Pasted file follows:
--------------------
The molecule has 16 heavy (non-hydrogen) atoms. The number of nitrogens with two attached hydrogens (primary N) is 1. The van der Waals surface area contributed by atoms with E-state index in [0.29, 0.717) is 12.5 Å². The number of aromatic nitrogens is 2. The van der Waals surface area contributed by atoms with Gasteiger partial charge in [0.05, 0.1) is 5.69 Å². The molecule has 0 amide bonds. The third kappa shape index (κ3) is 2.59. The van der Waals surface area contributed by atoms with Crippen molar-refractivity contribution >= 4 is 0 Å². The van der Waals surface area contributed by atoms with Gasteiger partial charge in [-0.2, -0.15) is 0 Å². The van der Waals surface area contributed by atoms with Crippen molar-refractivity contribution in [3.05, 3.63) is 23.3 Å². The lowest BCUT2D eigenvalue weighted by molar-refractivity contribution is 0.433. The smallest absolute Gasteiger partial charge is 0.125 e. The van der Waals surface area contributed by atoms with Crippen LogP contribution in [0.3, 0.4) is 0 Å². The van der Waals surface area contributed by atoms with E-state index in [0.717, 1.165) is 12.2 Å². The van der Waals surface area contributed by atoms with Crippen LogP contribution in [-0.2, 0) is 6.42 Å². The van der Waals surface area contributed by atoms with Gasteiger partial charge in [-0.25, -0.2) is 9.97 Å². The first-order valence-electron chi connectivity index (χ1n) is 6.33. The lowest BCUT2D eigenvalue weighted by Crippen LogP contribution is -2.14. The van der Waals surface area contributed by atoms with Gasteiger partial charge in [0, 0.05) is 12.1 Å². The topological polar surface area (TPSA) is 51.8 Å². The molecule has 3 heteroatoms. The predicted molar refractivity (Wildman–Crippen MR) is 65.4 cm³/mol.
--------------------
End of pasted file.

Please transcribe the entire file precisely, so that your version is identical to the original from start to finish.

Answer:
The molecule has 16 heavy (non-hydrogen) atoms. The number of nitrogens with two attached hydrogens (primary N) is 1. The van der Waals surface area contributed by atoms with E-state index in [0.29, 0.717) is 12.5 Å². The number of aromatic nitrogens is 2. The van der Waals surface area contributed by atoms with Gasteiger partial charge in [0.05, 0.1) is 5.69 Å². The molecule has 0 amide bonds. The third kappa shape index (κ3) is 2.59. The van der Waals surface area contributed by atoms with Crippen molar-refractivity contribution >= 4 is 0 Å². The van der Waals surface area contributed by atoms with Gasteiger partial charge in [-0.2, -0.15) is 0 Å². The van der Waals surface area contributed by atoms with Crippen molar-refractivity contribution in [3.05, 3.63) is 23.3 Å². The lowest BCUT2D eigenvalue weighted by molar-refractivity contribution is 0.433. The smallest absolute Gasteiger partial charge is 0.125 e. The van der Waals surface area contributed by atoms with Crippen LogP contribution in [0.3, 0.4) is 0 Å². The van der Waals surface area contributed by atoms with E-state index in [0.717, 1.165) is 12.2 Å². The van der Waals surface area contributed by atoms with Crippen LogP contribution in [-0.2, 0) is 6.42 Å². The van der Waals surface area contributed by atoms with Gasteiger partial charge in [-0.25, -0.2) is 9.97 Å². The first-order valence-electron chi connectivity index (χ1n) is 6.33. The lowest BCUT2D eigenvalue weighted by Crippen LogP contribution is -2.14. The van der Waals surface area contributed by atoms with Gasteiger partial charge in [0, 0.05) is 12.1 Å². The topological polar surface area (TPSA) is 51.8 Å². The molecule has 3 heteroatoms. The predicted molar refractivity (Wildman–Crippen MR) is 65.4 cm³/mol.